Wash's wisdom: Suicide squeeze in Detroit

ARLINGTON, Texas -- Each Tuesday, we take a look back at an interesting decision made by manager Ron Washington. This week, it has to be the suicide squeeze Sunday in Detroit.

With the score tied in the 11th inning, the Rangers loaded the bases with no outs for Alberto Gonzalez, playing third base with Adrian Beltre out with a strained left hamstring.

Washington called for the squeeze play, despite the fact that Gonzalez hadn't put down a squeeze bunt in the majors before. Washington figured that not only could the Rangers score, but they could get runners to second and third as well and have a chance at a big inning.

Gonzalez did two things that were important in that at-bat. First, he got the bunt down as Nelson Cruz sprinted to home plate on the squeeze. Second, he acted as if the ball never hit him, even though it clearly did. The play should have been dead and a strike put up on the board because the ball hit Gonzalez's knee. But the umpires didn't see it and Gonzalez did a nice job of not hesitating. Detroit didn't cover first base, either, so Gonzalez was safe. The Rangers didn't end up scoring again in the inning, but that one gutsy run was enough to win the game and take the series from the Tigers (three out of four).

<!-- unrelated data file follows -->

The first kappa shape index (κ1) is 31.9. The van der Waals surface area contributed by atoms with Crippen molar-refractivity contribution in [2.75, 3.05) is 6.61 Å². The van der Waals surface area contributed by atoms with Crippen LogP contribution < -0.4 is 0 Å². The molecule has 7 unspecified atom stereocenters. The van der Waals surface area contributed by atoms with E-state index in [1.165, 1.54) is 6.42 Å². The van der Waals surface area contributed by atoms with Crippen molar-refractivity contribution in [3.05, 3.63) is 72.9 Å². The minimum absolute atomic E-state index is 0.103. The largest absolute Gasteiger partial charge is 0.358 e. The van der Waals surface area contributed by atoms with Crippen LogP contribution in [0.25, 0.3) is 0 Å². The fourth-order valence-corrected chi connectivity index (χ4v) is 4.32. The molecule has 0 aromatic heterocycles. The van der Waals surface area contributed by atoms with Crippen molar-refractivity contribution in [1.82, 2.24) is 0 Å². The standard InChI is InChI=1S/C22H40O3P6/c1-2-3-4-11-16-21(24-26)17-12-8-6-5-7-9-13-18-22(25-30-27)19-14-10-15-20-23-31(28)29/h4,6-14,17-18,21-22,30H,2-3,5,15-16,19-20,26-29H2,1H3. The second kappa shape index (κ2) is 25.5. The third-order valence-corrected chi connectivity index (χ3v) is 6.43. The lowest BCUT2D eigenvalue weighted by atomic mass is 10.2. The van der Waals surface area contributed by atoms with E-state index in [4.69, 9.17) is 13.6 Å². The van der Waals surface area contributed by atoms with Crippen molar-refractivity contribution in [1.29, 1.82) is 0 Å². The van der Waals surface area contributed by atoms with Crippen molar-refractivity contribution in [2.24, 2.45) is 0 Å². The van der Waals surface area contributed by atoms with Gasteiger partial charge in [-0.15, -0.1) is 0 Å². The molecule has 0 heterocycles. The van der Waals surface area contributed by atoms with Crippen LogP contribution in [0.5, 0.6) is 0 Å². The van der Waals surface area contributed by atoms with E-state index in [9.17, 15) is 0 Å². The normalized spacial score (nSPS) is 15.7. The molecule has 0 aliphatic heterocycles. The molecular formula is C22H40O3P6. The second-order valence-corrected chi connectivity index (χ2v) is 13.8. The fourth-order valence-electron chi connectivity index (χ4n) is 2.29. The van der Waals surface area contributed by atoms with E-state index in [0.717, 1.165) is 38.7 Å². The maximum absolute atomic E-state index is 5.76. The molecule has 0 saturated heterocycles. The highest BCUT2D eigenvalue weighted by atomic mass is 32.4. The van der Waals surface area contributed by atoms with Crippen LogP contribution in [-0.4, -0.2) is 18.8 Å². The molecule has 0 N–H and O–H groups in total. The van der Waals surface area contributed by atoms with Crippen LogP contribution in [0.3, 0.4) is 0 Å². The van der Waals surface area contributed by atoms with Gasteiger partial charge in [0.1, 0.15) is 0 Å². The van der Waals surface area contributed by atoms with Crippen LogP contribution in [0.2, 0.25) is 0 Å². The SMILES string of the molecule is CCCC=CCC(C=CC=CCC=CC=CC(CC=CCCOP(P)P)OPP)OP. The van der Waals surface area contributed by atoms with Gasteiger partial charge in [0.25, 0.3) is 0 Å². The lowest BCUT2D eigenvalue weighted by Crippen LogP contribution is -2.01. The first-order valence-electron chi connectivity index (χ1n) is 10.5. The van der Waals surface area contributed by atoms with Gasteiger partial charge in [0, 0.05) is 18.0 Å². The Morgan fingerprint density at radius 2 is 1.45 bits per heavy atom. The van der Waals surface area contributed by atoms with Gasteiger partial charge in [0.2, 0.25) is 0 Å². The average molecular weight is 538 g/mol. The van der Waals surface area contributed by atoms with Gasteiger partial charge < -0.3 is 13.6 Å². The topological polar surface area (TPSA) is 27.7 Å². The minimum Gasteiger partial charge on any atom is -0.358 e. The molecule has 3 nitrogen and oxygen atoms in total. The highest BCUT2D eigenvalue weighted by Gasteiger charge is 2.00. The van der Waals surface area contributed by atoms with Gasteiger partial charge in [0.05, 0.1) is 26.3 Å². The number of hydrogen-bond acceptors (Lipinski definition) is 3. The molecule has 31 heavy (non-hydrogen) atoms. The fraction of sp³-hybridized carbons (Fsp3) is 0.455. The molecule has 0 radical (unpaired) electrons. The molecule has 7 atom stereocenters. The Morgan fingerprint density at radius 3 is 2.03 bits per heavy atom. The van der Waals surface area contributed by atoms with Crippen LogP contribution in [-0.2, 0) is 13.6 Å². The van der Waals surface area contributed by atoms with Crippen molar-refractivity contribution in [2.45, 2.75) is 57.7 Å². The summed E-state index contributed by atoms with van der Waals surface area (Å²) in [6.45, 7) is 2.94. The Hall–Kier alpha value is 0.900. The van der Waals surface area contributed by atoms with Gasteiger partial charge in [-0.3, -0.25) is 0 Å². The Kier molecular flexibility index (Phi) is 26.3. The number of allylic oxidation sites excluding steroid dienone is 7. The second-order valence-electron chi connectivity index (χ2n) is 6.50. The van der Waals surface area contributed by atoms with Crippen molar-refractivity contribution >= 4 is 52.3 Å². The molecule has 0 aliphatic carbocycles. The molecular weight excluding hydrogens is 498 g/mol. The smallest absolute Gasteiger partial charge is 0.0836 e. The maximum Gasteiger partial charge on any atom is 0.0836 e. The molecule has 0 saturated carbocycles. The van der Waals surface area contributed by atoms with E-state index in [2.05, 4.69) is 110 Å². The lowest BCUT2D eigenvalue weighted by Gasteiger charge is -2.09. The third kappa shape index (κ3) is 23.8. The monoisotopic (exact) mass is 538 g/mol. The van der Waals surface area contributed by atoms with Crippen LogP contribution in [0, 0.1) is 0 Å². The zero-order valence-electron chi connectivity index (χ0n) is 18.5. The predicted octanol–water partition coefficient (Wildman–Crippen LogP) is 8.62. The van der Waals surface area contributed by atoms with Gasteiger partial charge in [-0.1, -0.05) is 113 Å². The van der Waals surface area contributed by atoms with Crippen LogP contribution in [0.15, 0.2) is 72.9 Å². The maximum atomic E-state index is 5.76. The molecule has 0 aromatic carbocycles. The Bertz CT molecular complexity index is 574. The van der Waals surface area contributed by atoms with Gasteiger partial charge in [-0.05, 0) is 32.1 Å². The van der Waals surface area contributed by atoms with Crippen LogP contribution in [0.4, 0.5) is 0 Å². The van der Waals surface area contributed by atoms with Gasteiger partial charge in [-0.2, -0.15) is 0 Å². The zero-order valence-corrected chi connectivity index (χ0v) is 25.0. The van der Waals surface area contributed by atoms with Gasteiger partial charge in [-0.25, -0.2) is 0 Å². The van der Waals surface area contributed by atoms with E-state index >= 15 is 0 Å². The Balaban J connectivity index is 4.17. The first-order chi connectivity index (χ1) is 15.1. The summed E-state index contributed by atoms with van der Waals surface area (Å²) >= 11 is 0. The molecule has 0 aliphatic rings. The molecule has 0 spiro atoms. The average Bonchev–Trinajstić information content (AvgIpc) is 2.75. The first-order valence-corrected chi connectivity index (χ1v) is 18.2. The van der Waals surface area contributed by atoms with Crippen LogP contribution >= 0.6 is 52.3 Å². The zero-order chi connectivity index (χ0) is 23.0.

"He's one of the guys in our lineup that should be able to bunt," Washington said. "When the executing has to be done and we're in the right part of the lineup, they're the guys that are supposed to be able to execute. I was just happy that we got it."

You can read more on the play here.